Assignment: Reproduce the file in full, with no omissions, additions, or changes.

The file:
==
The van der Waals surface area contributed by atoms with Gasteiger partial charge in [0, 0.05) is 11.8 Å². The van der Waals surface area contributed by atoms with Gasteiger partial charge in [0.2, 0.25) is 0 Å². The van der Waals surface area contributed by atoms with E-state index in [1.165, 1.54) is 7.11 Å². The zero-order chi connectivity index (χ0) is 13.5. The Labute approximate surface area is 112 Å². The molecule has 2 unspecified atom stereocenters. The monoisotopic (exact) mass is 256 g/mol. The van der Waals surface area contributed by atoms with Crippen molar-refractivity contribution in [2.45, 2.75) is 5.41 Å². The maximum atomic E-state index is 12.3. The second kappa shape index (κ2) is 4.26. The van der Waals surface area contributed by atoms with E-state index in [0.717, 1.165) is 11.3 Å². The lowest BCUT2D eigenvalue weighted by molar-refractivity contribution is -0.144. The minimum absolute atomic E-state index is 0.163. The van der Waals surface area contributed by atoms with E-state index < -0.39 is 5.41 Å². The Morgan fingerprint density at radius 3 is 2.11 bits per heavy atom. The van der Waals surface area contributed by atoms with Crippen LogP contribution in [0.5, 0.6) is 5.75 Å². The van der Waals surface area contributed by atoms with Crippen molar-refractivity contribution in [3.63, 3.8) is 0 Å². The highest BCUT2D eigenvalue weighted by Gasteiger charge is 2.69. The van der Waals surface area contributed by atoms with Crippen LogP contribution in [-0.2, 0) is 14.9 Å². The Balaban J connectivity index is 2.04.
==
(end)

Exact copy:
The van der Waals surface area contributed by atoms with Gasteiger partial charge in [0, 0.05) is 11.8 Å². The van der Waals surface area contributed by atoms with Gasteiger partial charge in [0.2, 0.25) is 0 Å². The van der Waals surface area contributed by atoms with E-state index in [1.165, 1.54) is 7.11 Å². The zero-order chi connectivity index (χ0) is 13.5. The Labute approximate surface area is 112 Å². The molecule has 2 unspecified atom stereocenters. The monoisotopic (exact) mass is 256 g/mol. The van der Waals surface area contributed by atoms with Crippen molar-refractivity contribution in [2.45, 2.75) is 5.41 Å². The maximum atomic E-state index is 12.3. The second kappa shape index (κ2) is 4.26. The van der Waals surface area contributed by atoms with E-state index in [0.717, 1.165) is 11.3 Å². The lowest BCUT2D eigenvalue weighted by molar-refractivity contribution is -0.144. The minimum absolute atomic E-state index is 0.163. The van der Waals surface area contributed by atoms with E-state index < -0.39 is 5.41 Å². The Morgan fingerprint density at radius 3 is 2.11 bits per heavy atom. The van der Waals surface area contributed by atoms with Crippen LogP contribution in [0.5, 0.6) is 5.75 Å². The van der Waals surface area contributed by atoms with Crippen molar-refractivity contribution in [3.63, 3.8) is 0 Å². The highest BCUT2D eigenvalue weighted by Gasteiger charge is 2.69. The van der Waals surface area contributed by atoms with Crippen LogP contribution in [-0.2, 0) is 14.9 Å². The Balaban J connectivity index is 2.04.